Far from being inspired, however, the councilmen are horrified by Kirk and Spock's use of violence, deploring their wanton destruction of the Klingon's property. Exasperated, Kirk tries to convince them that they can push back against the Klingons... maybe not defeat them, but inconvenience them and keep them off balance. Spock points out that the Federation will eventually make it there with troops- they need only hold out until then. The Organians are unmoved, and Kirk loses his temper, accusing them of not having enough courage to fight for their freedom or protect their loved ones.
Unfortunately, what they don't know is that Kor has the council chamber under surveillance, and is listening with interest to this little drama playing out. When he's heard enough, Kor leads some of his guards to the chamber and arrests Kirk and Spock. Far from being angry with them, his admiration for them is obvious, as is his disdain for the Organians whom he sneers at for their cowardice. Of course, Barona and Spock must be executed- it's nothing personal, just business- after Barona does a stint in the mind shifter to see who he really is. Then, because he hasn't done enough, Ayleborne helpfully blabs that Barona is actually Captain James T. Kirk of the star ship Enterprise.
Kor is tickled pink... well, figuratively... and not just because he has the captain of the Federation's flagship in his grasp. Kirk has a reputation for being a fierce and clever warrior, and Kor had always hoped to meet him in battle. Now of course, he'll have to content himself with merely frying his brain and executing him. Oh, well- not every dream can come true.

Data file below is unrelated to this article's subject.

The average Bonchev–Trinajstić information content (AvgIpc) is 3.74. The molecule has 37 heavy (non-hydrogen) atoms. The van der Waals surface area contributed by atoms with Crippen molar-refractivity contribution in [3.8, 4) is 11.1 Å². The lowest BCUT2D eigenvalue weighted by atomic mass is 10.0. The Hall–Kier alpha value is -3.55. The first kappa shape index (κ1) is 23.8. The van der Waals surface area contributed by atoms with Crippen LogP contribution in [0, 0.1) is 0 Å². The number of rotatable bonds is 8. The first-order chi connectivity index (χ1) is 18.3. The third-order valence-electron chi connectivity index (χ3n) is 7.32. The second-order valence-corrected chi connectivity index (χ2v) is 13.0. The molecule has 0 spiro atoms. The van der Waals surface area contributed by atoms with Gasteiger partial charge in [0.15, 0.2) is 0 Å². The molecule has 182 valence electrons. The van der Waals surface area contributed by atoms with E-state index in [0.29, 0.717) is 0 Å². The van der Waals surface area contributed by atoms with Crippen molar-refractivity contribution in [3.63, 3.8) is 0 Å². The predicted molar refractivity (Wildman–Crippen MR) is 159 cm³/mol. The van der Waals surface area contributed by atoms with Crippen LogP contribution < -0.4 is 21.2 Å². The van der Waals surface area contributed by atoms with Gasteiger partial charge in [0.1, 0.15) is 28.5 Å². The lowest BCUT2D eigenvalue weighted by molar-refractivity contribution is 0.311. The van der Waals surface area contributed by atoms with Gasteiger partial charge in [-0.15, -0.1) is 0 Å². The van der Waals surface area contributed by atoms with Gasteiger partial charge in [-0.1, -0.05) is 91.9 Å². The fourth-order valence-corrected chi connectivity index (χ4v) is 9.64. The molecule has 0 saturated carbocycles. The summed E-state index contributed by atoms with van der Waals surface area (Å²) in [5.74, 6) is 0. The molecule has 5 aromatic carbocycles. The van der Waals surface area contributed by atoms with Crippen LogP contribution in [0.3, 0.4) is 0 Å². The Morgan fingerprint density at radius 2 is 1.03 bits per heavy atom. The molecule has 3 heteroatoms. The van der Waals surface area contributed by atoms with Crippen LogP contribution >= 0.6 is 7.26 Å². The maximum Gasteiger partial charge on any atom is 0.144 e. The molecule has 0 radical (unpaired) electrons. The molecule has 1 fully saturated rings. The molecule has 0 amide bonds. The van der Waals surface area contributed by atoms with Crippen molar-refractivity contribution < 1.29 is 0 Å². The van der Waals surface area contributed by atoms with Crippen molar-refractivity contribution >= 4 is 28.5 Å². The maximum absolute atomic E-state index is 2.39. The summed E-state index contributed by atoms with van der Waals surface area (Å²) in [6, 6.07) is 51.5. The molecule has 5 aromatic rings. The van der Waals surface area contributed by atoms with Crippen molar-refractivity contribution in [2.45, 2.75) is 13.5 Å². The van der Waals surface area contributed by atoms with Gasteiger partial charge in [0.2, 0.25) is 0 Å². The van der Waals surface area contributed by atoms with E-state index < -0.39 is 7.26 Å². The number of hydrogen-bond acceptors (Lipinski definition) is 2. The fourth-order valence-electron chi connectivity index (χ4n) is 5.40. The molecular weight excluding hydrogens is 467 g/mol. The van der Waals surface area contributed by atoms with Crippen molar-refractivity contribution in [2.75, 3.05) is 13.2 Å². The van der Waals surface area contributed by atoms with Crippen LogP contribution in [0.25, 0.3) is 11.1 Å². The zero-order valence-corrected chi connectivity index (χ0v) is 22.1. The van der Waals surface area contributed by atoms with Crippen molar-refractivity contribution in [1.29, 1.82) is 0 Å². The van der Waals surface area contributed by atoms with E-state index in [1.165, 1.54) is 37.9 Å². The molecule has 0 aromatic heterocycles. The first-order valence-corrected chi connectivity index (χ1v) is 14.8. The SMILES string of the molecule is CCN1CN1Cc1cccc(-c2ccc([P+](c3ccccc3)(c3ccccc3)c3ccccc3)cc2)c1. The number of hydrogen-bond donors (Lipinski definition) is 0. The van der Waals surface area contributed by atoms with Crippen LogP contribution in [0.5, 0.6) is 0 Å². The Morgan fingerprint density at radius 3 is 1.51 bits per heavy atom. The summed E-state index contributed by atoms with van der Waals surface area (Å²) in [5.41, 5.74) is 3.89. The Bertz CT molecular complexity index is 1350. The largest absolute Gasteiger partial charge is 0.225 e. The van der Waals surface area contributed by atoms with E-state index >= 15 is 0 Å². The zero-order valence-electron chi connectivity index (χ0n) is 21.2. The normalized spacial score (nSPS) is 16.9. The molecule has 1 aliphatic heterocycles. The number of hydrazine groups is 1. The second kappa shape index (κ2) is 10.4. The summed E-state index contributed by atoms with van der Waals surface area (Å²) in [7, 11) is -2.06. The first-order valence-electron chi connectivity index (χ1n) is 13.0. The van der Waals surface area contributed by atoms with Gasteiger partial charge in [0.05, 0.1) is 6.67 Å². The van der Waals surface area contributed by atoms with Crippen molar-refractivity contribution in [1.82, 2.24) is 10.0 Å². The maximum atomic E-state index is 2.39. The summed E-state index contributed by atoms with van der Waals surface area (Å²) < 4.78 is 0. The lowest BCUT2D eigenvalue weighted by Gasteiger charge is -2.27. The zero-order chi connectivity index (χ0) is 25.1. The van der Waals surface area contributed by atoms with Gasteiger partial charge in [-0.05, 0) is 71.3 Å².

Happy as he is to have Kirk, Kor is disgusted that the Organians are so lacking in honour that they would betray him like that. In this, he and Kirk are perfectly united, Kirk contemptuously telling Ayleborne that though he is used to the threat of death, he has no desire to die for the likes of them. Kor takes then Kirk to his office for a private conversation. Having won, Kor is feeling expansive, telling Kirk that he admires the Federation- that it has much in common with the Klingon Empire. Kirk snaps back that they're nothing alike: they have democracy and freedom, while the Empire conquers and forces others to live under their despotic rule. Kor brushes this aside as a "minor ideological difference", saying that it is in nature that they are similar: they are predators, hunters and killers, which is what makes them great. Out of respect for a fellow soldier, he offers Kirk the opportunity to provide him with the information he wants about Star Fleet's plans so that he won't have to destroy his brain with the mind sifter. Of course Kirk refuses, and Kor tells him that if he doesn't cooperate, while he is having his mind turned to mush during interrogation, Spock will be dissected to find out how he beat their machine. He then makes the classic blunder of giving Kirk several hours to decide, throwing him and Spock into a prison cell.